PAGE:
Cervical cancer survivor: How a trachelectomy saved my unborn child
My son Gavin recently turned 13. My husband and I call him our miracle baby, but I don’t think he fully understands why. When he was little, we just told him I was sick while I was pregnant with him. The truth is a bit more complicated.
I was diagnosed with stage IB1 cervical cancer at age 32, after a routine Pap test. At the time, I was nine weeks pregnant. But thanks to MD Anderson, my son is alive and well — and so am I.
A cervical cancer diagnosis during pregnancy
I’d always been faithful about getting my regular Pap tests. But when I conceived in the fall of 2003, my new obstetrician insisted I get another one, since he hadn’t seen me before. To everyone’s surprise, the results were abnormal.
The obstetrician referred me to MD Anderson, where Michael Bevers, M.D., performed a biopsy. It showed I had adenocarcinoma — a type of cervical cancer — so we scheduled a more comprehensive test called a cone biopsy to determine whether it was aggressive or slow-growing.
I awoke from the anesthesia to another shock. Dr. Bevers hadn’t performed the second biopsy. He said the cancer had grown so much since the first one that it was now visible to naked eye. I had the aggressive kind of cancer. The standard treatment at that time was a hysterectomy.
New cervical cancer treatment: a risk worth taking
To say I was devastated is an understatement. I’d had no symptoms of cervical cancer.
My husband started researching alternatives the minute we got home. He learned about a surgical procedure called a trachelectomy, in which the cervix is removed, but the uterus is left intact. The procedure was still very new, and only a few doctors in the United States had performed it. We contacted some of those doctors, but none were willing to perform the surgery without first terminating the pregnancy.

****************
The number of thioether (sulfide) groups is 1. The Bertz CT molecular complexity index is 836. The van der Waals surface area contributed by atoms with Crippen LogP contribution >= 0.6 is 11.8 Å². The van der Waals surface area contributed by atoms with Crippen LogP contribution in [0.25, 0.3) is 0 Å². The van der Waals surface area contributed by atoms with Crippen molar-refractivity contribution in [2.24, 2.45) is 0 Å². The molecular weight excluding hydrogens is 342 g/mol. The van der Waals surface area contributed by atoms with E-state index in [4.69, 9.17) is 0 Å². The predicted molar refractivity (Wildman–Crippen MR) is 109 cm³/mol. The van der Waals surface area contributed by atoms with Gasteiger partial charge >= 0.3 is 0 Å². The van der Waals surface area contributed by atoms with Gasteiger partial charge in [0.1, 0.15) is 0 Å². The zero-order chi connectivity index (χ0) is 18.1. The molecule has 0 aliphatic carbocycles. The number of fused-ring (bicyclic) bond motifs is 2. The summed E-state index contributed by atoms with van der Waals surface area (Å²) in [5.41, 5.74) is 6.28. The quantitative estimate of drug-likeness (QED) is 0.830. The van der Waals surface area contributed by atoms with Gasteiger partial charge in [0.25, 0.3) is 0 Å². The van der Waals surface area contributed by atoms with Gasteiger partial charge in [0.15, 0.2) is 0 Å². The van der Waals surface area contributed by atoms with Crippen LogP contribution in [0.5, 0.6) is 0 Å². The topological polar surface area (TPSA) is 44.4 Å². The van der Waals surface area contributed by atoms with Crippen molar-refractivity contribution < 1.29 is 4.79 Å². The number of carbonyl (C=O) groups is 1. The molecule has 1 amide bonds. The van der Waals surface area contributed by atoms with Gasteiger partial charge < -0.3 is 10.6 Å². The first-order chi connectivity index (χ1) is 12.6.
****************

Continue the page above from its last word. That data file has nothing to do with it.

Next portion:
That was unacceptable, so my husband and I asked Dr. Bevers if he would perform a trachelectomy. Dr. Bevers was not able to do the procedure, but he referred us to MD Anderson’sPedro Ramirez, M.D., who had studied it.
Dr. Ramirez said he could attempt the procedure if the cancer had not spread, but he warned us that I might miscarry. He was also concerned about the potential for blood loss, which would lead to an immediate hysterectomy. Dr. Ramirez couldn’t provide us with a guarantee or even any kind of odds. But he was willing to try. I wanted our baby to live, so I said, “Let’s do it.”
Building a family despite cervical cancer
As it turns out, I needn’t have worried. I had the trachelectomy on Jan. 26, 2004, as I was starting my second trimester. When I awoke, there was Dr. Ramirez, smiling. He said the baby had survived, and we’d gotten all of the cancer out. I don’t think I slept that night, I was so excited. That was one of the best days of my life.
Because my uterus had been stitched closed to protect Gavin, I was bedridden for rest of my pregnancy. I could only get up to shower, take bathroom breaks or go to a doctor’s appointment. That took some getting used to. Luckily, I was able to work from home.
Our goal was to make it to 34 weeks gestation. I made it to 37. After my water broke, our son was delivered by C-section on June 5, 2004. He weighed 6 pounds, 5 ounces and was totally healthy.
MD Anderson saved two lives
Six weeks later, I had the hysterectomy. I was never upset or depressed that I couldn’t have any more biological children. I just wanted to save Gavin, so I’d made my peace with it.
I haven’t shown any evidence of the cancer since 2004, and I only come to MD Anderson now for my annual checkups. Still, every time I see Dr. Ramirez, it makes me so happy. He took our small hope of saving Gavin’s life and turned it into reality. I will always be grateful that he was willing to embrace the challenge.
I’d always heard that MD Anderson was the best at treating cancer, but now I know it firsthand. Doctors there tailor treatment to you individually and give you more than just “textbook” options.
Today, I don’t think of my experience at MD Anderson as Dr. Ramirez treating me; I think of it as saving my son’s life. Because in reality, MD Anderson saved two lives that day: mine and my son’s. And I have no regrets.